The following series is pulled from a presentation I gave to a group of beauty bloggers hosted by L'Oreal in New York. Most of the presentation is geared toward how to make a blog more search engine and user-friendly, however I will expand many of the concepts here to include tips and strategies for sites selling products or services across all industries.

Copywriting

Copywriting

No SEO is complete without good content. You can stuff keywords into the text all you want, and that might be okay to get you some decent keyword rankings for a time, but it won't do anything to improve the long-term success of your business.

A website without good copywriting is a sports car with an engine that doesn't run. It doesn't matter how pretty it is, the content is what is needed to provide your visitors the information they need in order for you to make the sale (or conversion, or whatever else you want your visitors to do.)

Understanding Copy

Understanding Copy

To the search engines the content on the page is just a bunch of words. Without making this too complex, the engines analyze the words in an attempt to determine what each page is about. If the web page covers too many different topics then it makes it difficult for the engines to determine which topic is prominent and deserves ranking. It creates a dilution of focus.

The search engines have analyzed millions of web pages and from that have been able to gather significant knowledge of the human languages. They have an idea of how words and topics work together. It's not really about the number of times a keyword is used but the focus of the content. If you use a word or phrase too much then it'll be seen as manipulation. Too little and it's not enough to be relevant. Write as much or as little text as is needed in order to make the point you need for your visitors.

Draw Them In

Draw Them In

SEO copywriting isn't all that different from normal copywriting except that you have to pay particular attention to keywords. Actually, non-seo copywriting would be better if keywords were paid attention to anyway. Not for search engines per se, but in order to use the key phrases that attracts and appeals to the readers. In that light, SEO copywriting and "normal" copywriting would be no different.

There are four basic things that the content of each of your web pages must do, regardless if its the home page, a category page, a product page, an article or a blog post.

Grab Attention

If the reader hits the page and the content is unable to get and keep their attention, then all is lost. They move on to another page or another site and you lost the possibility of a conversion.

Appeal to their Needs

Once you have their attention then you have to make your case. The simplest way to do that is to appeal to them on their terms. You already have what they want, but you have to write your content that shows them you understand their needs.

What motivated them to search for what you offer? By clearly re-iterating the need, you are then in a position to show that you have the solution. Go into great detail on why your solution is the right one and then move on to explain all the benefits of selecting you as that solution.

Ask questions

Questions make people think. Often times asking a question first and then providing an answer is far more effective than just providing an answer. Question make your readers consider what they are reading and then seek an answer to a question that they didn't even know they had.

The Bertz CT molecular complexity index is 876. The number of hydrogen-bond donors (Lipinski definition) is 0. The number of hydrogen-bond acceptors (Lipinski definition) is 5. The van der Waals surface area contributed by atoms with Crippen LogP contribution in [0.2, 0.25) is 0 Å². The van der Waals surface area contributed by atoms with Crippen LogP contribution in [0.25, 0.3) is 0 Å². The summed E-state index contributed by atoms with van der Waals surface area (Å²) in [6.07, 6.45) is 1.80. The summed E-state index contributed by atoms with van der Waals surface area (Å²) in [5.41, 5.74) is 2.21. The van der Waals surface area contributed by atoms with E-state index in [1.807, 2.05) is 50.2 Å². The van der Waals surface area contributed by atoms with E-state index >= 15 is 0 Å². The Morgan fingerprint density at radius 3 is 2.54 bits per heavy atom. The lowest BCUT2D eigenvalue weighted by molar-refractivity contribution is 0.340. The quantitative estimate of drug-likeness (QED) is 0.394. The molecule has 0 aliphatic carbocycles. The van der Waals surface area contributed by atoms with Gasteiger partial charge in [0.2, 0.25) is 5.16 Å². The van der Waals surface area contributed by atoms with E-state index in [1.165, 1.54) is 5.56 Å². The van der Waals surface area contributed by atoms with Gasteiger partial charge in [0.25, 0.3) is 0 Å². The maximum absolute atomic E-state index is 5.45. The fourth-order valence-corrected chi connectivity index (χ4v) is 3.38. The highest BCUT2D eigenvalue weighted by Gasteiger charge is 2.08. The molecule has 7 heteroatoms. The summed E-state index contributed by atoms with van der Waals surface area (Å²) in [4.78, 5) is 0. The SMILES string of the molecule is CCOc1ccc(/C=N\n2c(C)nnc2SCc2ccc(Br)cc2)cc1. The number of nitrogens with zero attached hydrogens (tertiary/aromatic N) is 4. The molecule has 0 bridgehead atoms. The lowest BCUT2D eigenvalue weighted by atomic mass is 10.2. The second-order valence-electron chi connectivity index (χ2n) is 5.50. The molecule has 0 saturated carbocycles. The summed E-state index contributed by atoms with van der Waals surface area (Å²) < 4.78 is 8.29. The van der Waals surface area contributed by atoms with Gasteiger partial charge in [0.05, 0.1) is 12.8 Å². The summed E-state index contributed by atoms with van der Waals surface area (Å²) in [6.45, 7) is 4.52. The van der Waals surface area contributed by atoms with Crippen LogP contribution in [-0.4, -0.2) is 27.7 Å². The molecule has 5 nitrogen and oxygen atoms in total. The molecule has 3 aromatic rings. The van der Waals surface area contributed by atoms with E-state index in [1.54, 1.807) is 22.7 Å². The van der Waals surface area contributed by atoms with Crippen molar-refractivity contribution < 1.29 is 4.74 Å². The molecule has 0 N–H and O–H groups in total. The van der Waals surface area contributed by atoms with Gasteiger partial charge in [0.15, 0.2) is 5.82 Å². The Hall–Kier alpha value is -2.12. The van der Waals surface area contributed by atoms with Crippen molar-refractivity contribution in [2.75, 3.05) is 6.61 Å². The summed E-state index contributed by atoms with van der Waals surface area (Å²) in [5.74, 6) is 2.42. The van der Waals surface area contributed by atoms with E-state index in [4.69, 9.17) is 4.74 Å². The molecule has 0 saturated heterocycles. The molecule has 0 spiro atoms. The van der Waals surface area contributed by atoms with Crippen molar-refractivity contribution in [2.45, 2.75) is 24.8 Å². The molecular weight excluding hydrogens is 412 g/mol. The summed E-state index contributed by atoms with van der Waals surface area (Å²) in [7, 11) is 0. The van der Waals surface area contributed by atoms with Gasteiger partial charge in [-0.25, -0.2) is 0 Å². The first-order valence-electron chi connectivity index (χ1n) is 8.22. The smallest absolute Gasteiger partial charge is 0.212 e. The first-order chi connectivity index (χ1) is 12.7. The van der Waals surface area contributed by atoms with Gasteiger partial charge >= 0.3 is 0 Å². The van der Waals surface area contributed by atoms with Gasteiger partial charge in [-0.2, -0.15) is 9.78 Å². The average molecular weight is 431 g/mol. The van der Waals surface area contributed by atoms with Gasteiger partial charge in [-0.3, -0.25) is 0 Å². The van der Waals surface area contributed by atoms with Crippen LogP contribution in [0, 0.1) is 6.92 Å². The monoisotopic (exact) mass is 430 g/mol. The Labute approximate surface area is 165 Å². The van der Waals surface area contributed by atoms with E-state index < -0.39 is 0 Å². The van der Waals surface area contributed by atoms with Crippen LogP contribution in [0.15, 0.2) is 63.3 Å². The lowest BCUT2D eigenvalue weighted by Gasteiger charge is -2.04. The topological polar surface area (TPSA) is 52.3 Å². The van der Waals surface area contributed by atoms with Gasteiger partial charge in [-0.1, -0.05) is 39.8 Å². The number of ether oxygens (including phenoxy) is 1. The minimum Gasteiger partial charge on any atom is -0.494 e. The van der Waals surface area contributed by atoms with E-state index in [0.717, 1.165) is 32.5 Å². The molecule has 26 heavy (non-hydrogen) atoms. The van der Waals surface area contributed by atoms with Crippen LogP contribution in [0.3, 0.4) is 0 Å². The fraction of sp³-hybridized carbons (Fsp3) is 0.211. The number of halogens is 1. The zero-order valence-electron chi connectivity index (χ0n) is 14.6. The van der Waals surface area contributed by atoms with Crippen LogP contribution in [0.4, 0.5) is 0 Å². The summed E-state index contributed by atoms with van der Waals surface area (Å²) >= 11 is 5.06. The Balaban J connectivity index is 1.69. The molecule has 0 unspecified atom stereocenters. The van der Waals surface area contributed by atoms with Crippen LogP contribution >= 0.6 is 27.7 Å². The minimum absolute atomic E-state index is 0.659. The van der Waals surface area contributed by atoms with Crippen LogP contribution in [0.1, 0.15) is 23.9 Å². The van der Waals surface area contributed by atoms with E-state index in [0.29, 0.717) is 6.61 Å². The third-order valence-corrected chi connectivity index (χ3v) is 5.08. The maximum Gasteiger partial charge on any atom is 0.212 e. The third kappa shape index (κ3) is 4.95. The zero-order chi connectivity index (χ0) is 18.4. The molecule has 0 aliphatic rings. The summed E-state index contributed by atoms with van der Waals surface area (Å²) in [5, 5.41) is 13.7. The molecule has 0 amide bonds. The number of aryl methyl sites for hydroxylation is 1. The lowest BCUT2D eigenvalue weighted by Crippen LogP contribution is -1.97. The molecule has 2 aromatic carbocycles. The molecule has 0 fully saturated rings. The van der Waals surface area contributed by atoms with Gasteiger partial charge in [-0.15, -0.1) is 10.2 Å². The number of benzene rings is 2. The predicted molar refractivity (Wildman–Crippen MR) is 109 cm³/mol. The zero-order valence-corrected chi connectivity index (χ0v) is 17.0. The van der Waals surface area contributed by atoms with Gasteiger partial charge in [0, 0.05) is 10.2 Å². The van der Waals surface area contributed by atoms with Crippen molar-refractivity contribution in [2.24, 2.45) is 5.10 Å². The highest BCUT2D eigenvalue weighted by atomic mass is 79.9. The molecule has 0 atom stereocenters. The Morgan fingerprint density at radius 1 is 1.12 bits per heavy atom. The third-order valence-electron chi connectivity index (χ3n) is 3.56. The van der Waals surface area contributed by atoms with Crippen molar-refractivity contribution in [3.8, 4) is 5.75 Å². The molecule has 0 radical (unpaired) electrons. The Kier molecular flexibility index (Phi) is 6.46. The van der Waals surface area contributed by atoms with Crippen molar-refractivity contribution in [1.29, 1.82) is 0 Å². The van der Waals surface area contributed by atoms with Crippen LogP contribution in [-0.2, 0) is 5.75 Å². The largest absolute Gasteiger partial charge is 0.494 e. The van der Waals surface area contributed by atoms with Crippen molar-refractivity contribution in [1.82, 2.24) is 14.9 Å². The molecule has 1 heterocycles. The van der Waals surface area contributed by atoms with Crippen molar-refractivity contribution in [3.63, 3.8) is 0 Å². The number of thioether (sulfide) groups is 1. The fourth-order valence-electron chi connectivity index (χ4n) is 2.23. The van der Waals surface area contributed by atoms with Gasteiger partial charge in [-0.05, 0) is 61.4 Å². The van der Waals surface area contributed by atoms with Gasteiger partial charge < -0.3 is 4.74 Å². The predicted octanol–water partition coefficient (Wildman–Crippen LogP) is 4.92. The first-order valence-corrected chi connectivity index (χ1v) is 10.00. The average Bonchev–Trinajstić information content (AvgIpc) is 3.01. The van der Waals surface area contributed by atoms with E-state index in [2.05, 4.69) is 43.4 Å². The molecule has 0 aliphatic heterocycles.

What kind of questions should you ask? Just go back to the basics. Who? What? When? Why? Where? How? Each of these can provide an avenue for a good amount of additional information that may be important to the reader.

Inform

Finally, your content must inform. The visitor has to walk away having learned something valuable. And not just about you or your product or service, but about them as well. The visitor needs to know that you have exactly what they need and you must provide enough information to justify making a purchase from you both intellectually and emotionally.

Ways to inform are to show how your product or service can make their lives better, give them more time, money or freedom. You can also give them ideas on how to use your product or service which gives them additional incentives to make the purchase.

Five Rules of Copywriting

Five Rules of Copywriting

There are five basic rules to writing good website content that is appealing to both visitors and the search engines.

1. Avoid graphics in text.

Search engines are not so good about reading text in a graphic format. They are getting better at it but I think that it will always be problematic, especially when it comes to busy graphics or non-standard fonts. So for now, and the foreseeable future, it's a good idea to keep your text outside of graphics.

You also have to consider the user. Some users search with images off or the small screens of their mobile phones. Text in those graphics may be difficult or impossible to read. If the content is worth reading then it's worth ensuring that it is in the most readable format.

2. Think users before engines.

Your visitors come first. The search engines don't buy from you, they don't write comments, and they don't retweet your message. People do. The search engines only want what people want so give the people what they want and the search engines will, in most cases, reward you for that.

3. Write enough content.

How much content is enough? Only you know that. You need to write enough content to make the points you need and no more. Each visitor needs a different amount of content to read in order to be convinced. don't leave anybody out.

4. Target phrases not words.

People rarely search for words, they search for phrases. Knowing what those phrases are is essential to writing content that speaks to your visitor's desires. The phrases also put the words into context and give meaning to what the visitor is really searching for.